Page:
Christo and Jeanne-Claude and California's Running Fence
The most lyrical of Christo and Jeanne-Claude’s epic projects was the Running Fence, Sonoma and Marin Counties, California, 1972-76. The ambitious scope and enormous size of this monumental temporary artwork are hard to imagine even today. The exhibition Christo and Jeanne-Claude: Remembering the ‘Running Fence,’captures the elaborate process of planning the work and the magnitude of its scale. It is organized by George Gurney, the museum’s deputy chief curator.
Running Fence, the culmination of 42 months of collaborative efforts, was 24-1/2 miles long and 18 feet high, with one end dropping into the Pacific Ocean. The work, made of 240,000 square yards of heavy, white nylon fabric, 90 miles of steel cable, 2,050 steel poles, 350,000 hooks, and 14,000 earth anchors, was paid for entirely by Christo and Jeanne-Claude. Completed, Running Fence existed for only two weeks in September 1976. It survives as a memory and through the artwork and documentation by the artists. In 2008, Smithsonian American Art Museum acquired the record of Running Fence — drawings, collages, photographs and documents. It is the first and only major Christo and Jeanne-Claude project archive acquired by a museum.
“Seeing the Running Fence was a transformative experience,” said Elizabeth Broun, The Margaret and Terry Stent Director at the museum. “It was a fence that didn’t divide people but instead brought them together. The exhibition, the book and the related films recapture the excitement that still lives in the memory of those who saw the Running Fence 34 years later, and they reintroduce the work to a new generation.”
The collective archive of artworks and related materials includes more than 350 items, most of which are in the exhibition. There are 46 original preparatory drawings and collages by Christo on display, including eight large-scale drawings, each 8 feet wide, and a 58-foot-long scale model. More than 240 photographs by Wolfgang Volz, Gianfranco Gorgoni and Harry Shunk reveal the complex process of constructing Running Fence and the many personalities involved with the project. A sequence of 22-feet-wide high-definition images of Running Fence are projected at the exhibition entrance to convey to visitors the breadth and scale of the project. The exhibition also includes components from the actual project, including a nylon fabric panel and steel pole.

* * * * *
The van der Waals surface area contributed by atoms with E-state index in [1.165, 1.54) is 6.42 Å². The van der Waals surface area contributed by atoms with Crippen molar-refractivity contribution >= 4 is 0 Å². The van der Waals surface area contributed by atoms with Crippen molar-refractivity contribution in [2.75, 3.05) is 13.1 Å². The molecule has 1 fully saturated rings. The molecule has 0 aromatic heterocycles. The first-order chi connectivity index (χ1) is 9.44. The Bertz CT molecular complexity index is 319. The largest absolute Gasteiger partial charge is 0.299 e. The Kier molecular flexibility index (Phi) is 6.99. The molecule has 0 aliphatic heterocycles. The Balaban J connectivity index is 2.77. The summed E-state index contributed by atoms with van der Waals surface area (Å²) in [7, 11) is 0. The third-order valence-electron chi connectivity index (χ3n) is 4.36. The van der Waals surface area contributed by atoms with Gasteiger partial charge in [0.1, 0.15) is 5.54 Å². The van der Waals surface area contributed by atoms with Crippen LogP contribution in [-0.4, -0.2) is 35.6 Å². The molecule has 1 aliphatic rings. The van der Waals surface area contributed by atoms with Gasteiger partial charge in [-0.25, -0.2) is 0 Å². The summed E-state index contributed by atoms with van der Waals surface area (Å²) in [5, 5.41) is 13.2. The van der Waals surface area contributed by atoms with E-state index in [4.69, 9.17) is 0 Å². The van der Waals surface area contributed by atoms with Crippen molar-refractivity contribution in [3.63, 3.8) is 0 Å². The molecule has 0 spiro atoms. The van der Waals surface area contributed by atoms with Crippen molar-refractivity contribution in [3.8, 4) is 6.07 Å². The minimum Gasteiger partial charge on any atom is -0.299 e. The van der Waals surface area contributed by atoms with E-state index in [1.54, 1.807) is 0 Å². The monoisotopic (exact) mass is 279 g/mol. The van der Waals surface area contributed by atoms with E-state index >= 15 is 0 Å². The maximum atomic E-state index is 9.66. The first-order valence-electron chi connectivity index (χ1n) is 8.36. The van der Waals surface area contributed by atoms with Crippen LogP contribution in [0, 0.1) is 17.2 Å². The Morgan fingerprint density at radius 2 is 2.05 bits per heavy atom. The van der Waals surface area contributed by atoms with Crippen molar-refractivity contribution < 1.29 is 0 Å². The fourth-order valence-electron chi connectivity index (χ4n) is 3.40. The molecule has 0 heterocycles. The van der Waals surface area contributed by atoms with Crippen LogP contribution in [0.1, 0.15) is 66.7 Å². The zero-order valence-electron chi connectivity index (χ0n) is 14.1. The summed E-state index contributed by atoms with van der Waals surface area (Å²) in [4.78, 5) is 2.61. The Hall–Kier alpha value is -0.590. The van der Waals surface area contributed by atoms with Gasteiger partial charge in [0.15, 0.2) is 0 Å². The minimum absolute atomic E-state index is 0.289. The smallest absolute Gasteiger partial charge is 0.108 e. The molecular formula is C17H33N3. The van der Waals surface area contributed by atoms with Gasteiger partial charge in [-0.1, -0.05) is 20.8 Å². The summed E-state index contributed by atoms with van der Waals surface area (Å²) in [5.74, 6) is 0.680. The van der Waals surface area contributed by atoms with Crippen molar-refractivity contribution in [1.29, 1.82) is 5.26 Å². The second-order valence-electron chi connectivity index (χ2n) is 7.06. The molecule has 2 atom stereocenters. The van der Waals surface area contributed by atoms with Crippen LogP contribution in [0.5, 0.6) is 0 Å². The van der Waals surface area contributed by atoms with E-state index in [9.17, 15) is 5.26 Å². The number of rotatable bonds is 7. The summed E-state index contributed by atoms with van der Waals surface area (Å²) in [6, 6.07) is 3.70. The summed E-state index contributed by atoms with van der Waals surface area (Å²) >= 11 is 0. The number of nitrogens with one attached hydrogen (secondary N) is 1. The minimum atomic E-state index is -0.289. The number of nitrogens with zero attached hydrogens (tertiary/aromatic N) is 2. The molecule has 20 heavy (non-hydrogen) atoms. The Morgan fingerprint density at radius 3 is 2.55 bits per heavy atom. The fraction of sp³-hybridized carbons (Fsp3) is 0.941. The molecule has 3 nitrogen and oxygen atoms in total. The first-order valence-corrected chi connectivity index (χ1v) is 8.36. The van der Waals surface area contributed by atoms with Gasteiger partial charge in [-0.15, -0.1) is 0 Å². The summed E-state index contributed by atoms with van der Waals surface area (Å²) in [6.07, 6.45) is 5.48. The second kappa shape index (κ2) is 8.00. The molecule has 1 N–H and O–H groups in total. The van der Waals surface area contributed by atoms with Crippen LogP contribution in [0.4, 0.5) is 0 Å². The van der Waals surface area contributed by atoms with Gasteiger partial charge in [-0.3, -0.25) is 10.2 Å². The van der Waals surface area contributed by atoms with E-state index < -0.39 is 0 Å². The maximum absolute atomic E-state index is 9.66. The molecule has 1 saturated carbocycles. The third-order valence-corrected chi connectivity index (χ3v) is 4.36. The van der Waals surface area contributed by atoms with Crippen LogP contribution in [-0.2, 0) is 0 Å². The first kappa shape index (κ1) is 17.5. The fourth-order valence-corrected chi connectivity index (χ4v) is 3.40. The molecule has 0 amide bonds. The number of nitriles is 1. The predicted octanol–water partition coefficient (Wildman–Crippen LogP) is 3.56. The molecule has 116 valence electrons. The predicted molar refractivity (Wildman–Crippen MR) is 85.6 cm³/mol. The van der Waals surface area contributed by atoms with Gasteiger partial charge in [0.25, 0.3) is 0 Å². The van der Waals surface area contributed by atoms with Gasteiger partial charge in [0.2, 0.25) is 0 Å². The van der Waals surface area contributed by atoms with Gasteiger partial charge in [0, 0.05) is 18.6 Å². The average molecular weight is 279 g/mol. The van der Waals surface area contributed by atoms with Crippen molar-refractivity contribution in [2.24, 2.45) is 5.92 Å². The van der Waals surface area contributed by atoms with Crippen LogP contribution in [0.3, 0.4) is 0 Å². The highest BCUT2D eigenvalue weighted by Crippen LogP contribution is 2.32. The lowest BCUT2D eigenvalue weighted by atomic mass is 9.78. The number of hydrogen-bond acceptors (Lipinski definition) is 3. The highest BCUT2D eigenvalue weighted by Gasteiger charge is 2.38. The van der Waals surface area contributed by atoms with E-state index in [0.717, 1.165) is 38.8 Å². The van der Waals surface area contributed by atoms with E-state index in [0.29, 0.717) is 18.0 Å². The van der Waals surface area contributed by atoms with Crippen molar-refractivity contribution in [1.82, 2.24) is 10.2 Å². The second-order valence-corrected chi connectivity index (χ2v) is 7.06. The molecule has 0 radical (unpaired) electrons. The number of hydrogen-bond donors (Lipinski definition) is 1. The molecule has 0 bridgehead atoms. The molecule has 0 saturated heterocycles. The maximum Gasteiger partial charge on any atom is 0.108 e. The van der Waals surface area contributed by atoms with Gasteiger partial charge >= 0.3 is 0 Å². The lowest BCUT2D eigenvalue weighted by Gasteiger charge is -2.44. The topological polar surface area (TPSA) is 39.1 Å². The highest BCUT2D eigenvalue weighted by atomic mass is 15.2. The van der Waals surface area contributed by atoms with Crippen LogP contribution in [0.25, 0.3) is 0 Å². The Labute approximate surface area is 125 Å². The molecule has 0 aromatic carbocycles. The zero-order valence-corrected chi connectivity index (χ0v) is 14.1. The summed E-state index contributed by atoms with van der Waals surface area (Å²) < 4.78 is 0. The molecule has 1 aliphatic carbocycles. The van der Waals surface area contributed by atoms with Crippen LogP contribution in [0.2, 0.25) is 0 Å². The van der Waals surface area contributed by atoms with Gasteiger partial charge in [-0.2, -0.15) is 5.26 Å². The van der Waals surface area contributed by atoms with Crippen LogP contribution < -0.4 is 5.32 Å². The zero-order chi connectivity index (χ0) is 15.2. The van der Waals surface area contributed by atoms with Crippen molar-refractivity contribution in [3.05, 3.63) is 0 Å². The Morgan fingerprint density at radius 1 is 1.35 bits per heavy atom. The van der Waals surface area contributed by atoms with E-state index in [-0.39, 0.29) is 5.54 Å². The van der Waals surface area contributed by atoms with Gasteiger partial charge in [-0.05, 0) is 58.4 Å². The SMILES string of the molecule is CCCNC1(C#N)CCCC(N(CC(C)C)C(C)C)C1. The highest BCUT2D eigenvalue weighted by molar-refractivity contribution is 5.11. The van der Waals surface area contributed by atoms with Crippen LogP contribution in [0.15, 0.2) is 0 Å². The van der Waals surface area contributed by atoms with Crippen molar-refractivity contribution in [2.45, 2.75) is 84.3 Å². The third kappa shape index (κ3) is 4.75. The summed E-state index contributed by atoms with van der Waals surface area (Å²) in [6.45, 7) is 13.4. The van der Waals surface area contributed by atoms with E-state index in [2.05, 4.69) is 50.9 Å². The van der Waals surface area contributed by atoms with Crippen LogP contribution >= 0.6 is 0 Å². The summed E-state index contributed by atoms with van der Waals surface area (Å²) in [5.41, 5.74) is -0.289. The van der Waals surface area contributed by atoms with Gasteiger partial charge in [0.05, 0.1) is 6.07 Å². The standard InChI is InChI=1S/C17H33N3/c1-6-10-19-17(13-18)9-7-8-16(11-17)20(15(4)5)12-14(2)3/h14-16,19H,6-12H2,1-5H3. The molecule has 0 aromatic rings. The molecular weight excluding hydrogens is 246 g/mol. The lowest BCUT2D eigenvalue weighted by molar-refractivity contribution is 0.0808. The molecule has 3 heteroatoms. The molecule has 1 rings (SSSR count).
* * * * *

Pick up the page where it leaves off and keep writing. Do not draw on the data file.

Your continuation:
The museum has commissioned a new film, The “Running Fence” Revisited, created for the exhibition by Wolfram Hissen, who has documented many other projects by the artists during the past 20 years. It will be shown regularly in the exhibition galleries, as will Running Fence (1978), a film by the legendary American filmmakers Albert and David Maysles, with Charlotte Zwerin, that chronicles the unpredictable and ever-changing path that led to the completion of Running Fence and Running Fence with Commentary (2004, Plexifilm).
Christo and Jeanne Claude >
Christo and Jeanne-Claude, Running Fence, Sonoma and Marin Counties, California 1972-76, © Christo, Photograph by Wolfgang Volz, September 10-20, 1976, Color photograph.
William T. Wiley, Alchemical Lyon Tortured With Abstraction, 2005, mixed media on canvas, 62 x 73".
A Retrospective of the Work of William T. Wiley
Art, politics, war, global warming, foolishness, ambition, hypocrisy and irony are summoned by Wiley’s fertile imagination and recorded in the personal vocabulary of symbols. His wit and sense of the absurd make his art accessible to all with multiple layers of meaning revealed through careful examination.
William T.. Wiley >>
Lu Chunsheng, The Curve Which Can Cough, 2001. Digital video, detail.
Shifting Frames: Chunsheng, Cho, Kobland & Gehr
Electromediascope, the award-winning popular series at The Nelson-Atkins Museum of Art, is an international survey of contemporary film, video and new media. For its winter series, February 2010, Electromediascope offers three programs of film and videos called Shifting Frames of Reference.
Shifting Frames >>